Katharine: "The reason we started this film obviously was because of my personal struggles and I guess getting to a place where I could open up and share this with other people. I think I’m often very misunderstood and looked at as someone who is okay and doesn’t ask for help, and I think that when I've ever told someone I was bullied people were so surprised and everyone who have met me over the last few years don’t believe me or think that’s kind of a cliche story. Bullying doesn’t get the attention it needs and I think it’s the root of so many larger problems that kids truly suffer from and it’s something that’s so preventable, so unnecessary, that it’s just as simple as parents teaching their kids to be kind. A couple of words can literally change someone’s life for the worse or for the better. Bullying can be the root of so many problems and so many issues: depression, self-esteem, eating disorders, depression, anxiety, body dysmorphia, self-doubt..."

    Garen: "You say bullying can be the root of so many issues, what issues did it cause for you?"

    Katharine: "Bullying started to form who I was at a really young age. It made me become just super introverted and I was always very shy growing up. It just sealed the deal and kind of made me not  want to be super outgoing and made me want to go home and be by myself. Any confidence I had, it kind of just squashed that. And when I look back it’s like, I was bullied for being fat or chubby and of course you know I wasn’t... I was tiny, but it’s just boys being boys and being kids and being mean. For no reason. And of course if you ask them now I’m sure they won’t even remember stupid little name calling in the playground in 5th grade. But did they think they changed someone’s life? No, I’m sure they don’t even remember those days or me by any means. But that’s what I think people need to understand, is that literally you can change someone’s life with a couple words. And do I regret anything? No. Because its made me who I am now."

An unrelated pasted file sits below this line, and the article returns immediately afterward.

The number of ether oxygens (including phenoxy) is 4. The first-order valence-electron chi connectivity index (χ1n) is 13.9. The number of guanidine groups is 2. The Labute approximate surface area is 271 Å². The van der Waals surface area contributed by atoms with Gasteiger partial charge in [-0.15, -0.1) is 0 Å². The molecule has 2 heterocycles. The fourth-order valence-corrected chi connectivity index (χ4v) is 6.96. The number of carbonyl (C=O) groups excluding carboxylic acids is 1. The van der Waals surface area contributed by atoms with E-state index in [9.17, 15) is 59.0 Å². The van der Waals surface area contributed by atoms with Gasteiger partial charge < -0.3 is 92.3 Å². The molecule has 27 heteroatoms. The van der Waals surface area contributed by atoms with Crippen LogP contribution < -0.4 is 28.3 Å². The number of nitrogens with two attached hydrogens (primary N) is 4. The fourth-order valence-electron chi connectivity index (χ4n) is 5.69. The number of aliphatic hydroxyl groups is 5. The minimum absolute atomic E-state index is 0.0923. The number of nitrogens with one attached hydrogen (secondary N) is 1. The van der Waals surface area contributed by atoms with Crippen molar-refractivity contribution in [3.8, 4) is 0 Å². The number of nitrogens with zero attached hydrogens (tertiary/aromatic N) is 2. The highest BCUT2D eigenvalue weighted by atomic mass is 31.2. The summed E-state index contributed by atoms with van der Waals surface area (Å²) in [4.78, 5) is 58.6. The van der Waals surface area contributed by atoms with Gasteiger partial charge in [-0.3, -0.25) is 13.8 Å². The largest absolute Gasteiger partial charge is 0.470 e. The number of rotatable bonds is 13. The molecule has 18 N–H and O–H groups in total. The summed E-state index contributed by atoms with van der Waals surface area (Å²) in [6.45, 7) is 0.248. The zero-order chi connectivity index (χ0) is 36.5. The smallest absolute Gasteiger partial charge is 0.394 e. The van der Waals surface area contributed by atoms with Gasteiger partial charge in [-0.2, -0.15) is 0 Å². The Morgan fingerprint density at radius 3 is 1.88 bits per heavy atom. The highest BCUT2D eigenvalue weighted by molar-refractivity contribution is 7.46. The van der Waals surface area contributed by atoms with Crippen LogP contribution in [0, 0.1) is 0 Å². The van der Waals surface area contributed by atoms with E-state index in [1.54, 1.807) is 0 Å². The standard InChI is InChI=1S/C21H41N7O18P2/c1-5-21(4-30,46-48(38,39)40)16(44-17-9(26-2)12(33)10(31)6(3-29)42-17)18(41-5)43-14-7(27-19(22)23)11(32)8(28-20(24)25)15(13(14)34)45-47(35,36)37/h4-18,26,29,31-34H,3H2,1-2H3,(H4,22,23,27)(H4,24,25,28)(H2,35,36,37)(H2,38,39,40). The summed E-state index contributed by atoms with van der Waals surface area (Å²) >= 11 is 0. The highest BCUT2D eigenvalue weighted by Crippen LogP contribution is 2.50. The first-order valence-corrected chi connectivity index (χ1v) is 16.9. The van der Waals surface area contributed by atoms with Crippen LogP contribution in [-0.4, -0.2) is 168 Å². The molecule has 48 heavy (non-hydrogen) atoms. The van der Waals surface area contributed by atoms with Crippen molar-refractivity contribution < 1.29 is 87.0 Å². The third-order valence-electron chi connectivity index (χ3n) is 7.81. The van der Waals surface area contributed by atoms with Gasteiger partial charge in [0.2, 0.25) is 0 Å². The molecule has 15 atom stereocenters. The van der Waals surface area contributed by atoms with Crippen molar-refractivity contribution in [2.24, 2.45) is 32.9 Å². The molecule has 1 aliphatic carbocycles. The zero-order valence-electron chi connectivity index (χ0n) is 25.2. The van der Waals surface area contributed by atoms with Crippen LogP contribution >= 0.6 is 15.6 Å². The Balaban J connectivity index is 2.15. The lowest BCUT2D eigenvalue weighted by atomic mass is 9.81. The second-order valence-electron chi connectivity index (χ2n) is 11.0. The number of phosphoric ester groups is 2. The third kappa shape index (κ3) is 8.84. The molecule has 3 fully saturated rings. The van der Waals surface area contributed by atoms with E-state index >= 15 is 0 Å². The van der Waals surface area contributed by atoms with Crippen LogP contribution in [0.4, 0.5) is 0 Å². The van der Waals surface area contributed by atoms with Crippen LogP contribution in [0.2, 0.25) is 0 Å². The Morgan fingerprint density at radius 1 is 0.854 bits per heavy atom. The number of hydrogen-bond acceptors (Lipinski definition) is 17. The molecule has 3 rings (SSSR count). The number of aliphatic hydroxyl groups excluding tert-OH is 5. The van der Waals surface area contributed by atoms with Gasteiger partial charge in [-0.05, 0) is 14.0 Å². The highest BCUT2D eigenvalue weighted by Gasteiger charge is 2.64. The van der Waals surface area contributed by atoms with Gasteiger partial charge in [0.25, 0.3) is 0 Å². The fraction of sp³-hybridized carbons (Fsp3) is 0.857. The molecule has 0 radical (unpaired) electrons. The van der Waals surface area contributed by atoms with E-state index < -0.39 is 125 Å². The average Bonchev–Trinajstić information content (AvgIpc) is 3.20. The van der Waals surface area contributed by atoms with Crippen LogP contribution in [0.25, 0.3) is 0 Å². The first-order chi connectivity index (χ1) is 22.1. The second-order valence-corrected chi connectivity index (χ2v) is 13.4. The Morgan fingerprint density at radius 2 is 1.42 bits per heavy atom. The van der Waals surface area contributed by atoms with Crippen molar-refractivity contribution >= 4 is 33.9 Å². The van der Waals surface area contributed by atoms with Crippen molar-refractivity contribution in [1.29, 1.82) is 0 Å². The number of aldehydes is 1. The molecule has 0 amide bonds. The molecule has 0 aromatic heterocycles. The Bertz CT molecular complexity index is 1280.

Garen: "And how did that lead you into insecurities that led to your eating disorder?"

    Katharine: "Obviously I was teased for being chubby back in the 5th grade, which I wasn’t and then by the time I got into high school I was still not very big, but around 18 I started gaining weight when I went on birth control. I gained a lot of weight from birth control, like 30 pounds, at my height at 5’1 it’s a huge amount of weight and I felt horrible. And so when I moved to New York at 24, I went off of birth control obviously after having such adverse effects from it, dropped a lot of weight immediately and as soon as the weight started coming off, I started trying things to keep it off. Obviously I had body image issues and it just started snowballing from there."

    Garen: "What were the things you were doing?"

    Katharine: "Well it was a ton of different things... I’ve had chronic migraines since I was 18, and they would prescribe me a lot of medication at once and I was on a lot of vicodin and percocets, so that was curbing my appetite. First I had to figure out how to start losing weight, so I started working out a lot, I started dieting and quickly restricted my diet to the point where I was just eating 500 calories a day. I would make sure whatever I consumed I worked off that many calories..."